Firm Performance and Institutional Context: A Theoretical Exploration With Evidence From the Italian Cooperative Sector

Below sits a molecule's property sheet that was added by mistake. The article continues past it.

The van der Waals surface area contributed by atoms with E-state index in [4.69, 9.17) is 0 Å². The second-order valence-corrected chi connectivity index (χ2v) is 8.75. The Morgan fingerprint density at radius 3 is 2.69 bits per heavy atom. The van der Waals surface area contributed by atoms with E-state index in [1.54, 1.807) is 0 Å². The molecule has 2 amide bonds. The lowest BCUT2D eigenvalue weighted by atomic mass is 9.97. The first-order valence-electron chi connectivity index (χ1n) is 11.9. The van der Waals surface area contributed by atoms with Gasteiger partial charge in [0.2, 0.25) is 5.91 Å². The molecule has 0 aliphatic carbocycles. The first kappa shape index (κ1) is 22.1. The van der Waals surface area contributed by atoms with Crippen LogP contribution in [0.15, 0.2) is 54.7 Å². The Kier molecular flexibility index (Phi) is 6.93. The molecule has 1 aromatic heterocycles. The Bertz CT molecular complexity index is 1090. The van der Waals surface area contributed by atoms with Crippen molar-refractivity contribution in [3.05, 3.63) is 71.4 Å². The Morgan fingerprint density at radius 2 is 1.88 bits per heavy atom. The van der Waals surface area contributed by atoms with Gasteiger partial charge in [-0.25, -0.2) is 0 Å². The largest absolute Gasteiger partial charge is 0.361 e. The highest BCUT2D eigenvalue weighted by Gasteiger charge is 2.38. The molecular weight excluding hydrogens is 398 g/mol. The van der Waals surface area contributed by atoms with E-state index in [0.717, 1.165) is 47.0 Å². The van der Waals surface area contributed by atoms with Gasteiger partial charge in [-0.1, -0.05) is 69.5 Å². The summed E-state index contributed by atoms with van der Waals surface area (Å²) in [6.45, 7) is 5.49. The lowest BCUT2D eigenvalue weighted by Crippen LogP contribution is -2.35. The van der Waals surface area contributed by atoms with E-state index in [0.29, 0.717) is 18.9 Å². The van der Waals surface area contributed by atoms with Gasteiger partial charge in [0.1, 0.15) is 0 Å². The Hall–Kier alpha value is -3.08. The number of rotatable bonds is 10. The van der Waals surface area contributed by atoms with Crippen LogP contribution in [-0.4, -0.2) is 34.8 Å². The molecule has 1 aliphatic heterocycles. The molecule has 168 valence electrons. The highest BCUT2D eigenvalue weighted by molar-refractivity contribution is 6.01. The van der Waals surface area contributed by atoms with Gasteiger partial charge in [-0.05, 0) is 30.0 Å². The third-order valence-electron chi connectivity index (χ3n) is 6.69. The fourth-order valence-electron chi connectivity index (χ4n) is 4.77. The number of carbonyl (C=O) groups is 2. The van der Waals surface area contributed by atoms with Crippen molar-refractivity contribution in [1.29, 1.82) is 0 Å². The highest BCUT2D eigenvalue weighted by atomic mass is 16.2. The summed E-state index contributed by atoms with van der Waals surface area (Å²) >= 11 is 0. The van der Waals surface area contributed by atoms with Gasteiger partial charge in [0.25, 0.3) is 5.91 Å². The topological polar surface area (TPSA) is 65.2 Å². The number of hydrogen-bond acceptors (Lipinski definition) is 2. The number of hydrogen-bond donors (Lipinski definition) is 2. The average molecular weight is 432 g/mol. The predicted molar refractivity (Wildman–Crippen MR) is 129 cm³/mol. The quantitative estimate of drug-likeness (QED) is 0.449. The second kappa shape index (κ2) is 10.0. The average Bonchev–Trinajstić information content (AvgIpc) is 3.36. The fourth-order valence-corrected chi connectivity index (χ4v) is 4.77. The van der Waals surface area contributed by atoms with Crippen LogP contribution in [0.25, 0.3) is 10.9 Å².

This thesis examines the relationship between institutional context and firm performance, from both a theoretical and empirical perspective. The aim is to engage with the debate seeking to explain the observed diversity in the forms of economic organisation prevailing in socio-economic systems. The focus of the empirical work is on investigating the effects of the structure and behaviour of banking institutions on firm performance, in the Italian context. The analysis is comparative in the sense that confronts cooperative and capitalist business structures. The analytical framework is institutionalist in emphasising the institutionally embedded nature of economic performance, and the historical and cultural dimensions of economic behaviour. The institutional complementarity approach is used to investigate the hypothesis that the relative performance of different firm structures is context dependent. The main conclusions are that the economic performance of cooperative firms is strongly conditioned in a sense of institutional complementarity by the degree of development and competition characterising the financial domain. Rejected are the pessimistic predictions of conventional accounts that democratic firms are unequivocally unviable. Instead, there are relations of context dependency, of institutional complementarity that influence the viability of firm types. The overall conclusion is that the dynamics governing the evolution of socio-economic systems are much more complex than mainstream economics suggests; productive organisations may assume a multiplicity of forms. The theoretical claims of a universalistic history in which all production systems must follow the same line of development must be abandoned. This brings about major policy implications at the regional, national and international levels.